Funny you should put it that way. “Sweet spot” is exactly the term used by Jamie Fine, a policy analyst with the Environmental Defense Fund in Sacramento. He told me he thinks the state has done a good job of finding that happy zone that serves the twin goals of achieving eventual carbon reductions and protecting the state’s economy from an ill-timed hit.

It’s true that many environmentalists were pushing for a “100% auction” of permits but CARB staffers have been saying for months that that wasn’t a realistic way to start. Fine figures that more than half the permits will be auctioned by 2015 and he’s happy with that.

Do you think there was some political motivation to releasing the rules the Friday before the vote on Prop 23?

Seems logical, as there was a chance there to show that full implementation of AB 32 wouldn’t be a job killer. But they also needed 45 days for public comment before the December board meeting.

What exactly did Valero and Tesoro have at stake so that they bankrolled Prop 23? And why did the really prominent big oil companies stay out of the fight?

For oil companies with major refining operations in California, tens of millions of dollars per year were on the line, in potential permit fees and upgrades to facilities. Valero, the nation’s largest refiner and biggest donor to Prop 23, estimated that AB 32 would cost the company $75 million. Both Valero and Tesoro have refineries in California, including Tesoro’s largest. We’ve mapped the state’s biggest industrial carbon emitters:

I’m not an oil industry analyst but the major oil companies can use profits from their “upstream” operations—their crude oil fields, basically—to offset the cost of AB 32. Valero & Tesoro are just refiners and are seeing their margins squeezed more than the big, vertically integrated players. It’s worth noting that Occidental, an LA-based oil company, was also a large donor to Prop 23.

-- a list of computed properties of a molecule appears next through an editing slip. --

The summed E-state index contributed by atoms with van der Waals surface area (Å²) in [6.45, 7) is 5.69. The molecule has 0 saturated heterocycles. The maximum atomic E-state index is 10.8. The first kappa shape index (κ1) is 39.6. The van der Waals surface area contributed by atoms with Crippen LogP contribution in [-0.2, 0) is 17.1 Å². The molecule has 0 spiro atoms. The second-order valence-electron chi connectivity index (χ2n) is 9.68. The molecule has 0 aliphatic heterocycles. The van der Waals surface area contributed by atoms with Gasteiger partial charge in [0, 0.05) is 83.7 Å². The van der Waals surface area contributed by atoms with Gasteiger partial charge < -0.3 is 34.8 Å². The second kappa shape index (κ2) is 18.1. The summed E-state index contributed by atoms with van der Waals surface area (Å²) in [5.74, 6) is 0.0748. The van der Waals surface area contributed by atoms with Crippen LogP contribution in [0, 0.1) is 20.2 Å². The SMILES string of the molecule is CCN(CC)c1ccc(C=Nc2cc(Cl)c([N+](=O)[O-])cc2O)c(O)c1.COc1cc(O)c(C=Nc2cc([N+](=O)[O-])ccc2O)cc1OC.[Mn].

Reports indicated that a lot of money was switched from going to Prop 23 to Prop 26 when it became clear 23 would not pass. How will Prop 26 impact AB 32? Will the state find it hard or impossible to institute fees necessary to implement the new rules?

We don’t know yet. But toward the end of the campaign, it was “the elephant in the room” that the No-on-23 people weren’t really talking about. CARB’s position is that Prop 26—having passed—will not affect any fees authorized by AB 32, which passed in 2006. Others say it’s not that clear-cut. Stay tuned.

Any other important issues related to AB 32?

Unsettled is exactly what will happen with the Western Climate Initiative, the nascent attempt at a regional carbon trading partnership between California and several other states and Canadian provinces. Recently it has seemed that only New Mexico and Quebec were really ready to move forward with WCI. Arizona has pulled out of the cap-and-trade plan. Other states are in limbo, still participating on paper but without the necessary enabling legislation. We may find out more from this week’s climate “summit” that Governor Schwarzenegger is hosting in Davis.

Historic California Air Resources Board Meeting 16 December,2010Jon Brooks


Jon Brooks

Jon Brooks is the host and editor of KQED’s health and technology blog, Future of You. He is the former editor of KQED’s daily news blog, News Fix. A veteran blogger, he previously worked for Yahoo! in various news writing and editing roles. He was also the editor of EconomyBeat.org, which documented user-generated content about the financial crisis and recession. Jon is also a playwright whose work has been produced in San Francisco, New York, Italy, and around the U.S. He has written about film for his own blog and studied film at Boston University. He has an MFA in Creative Writing from Brooklyn College.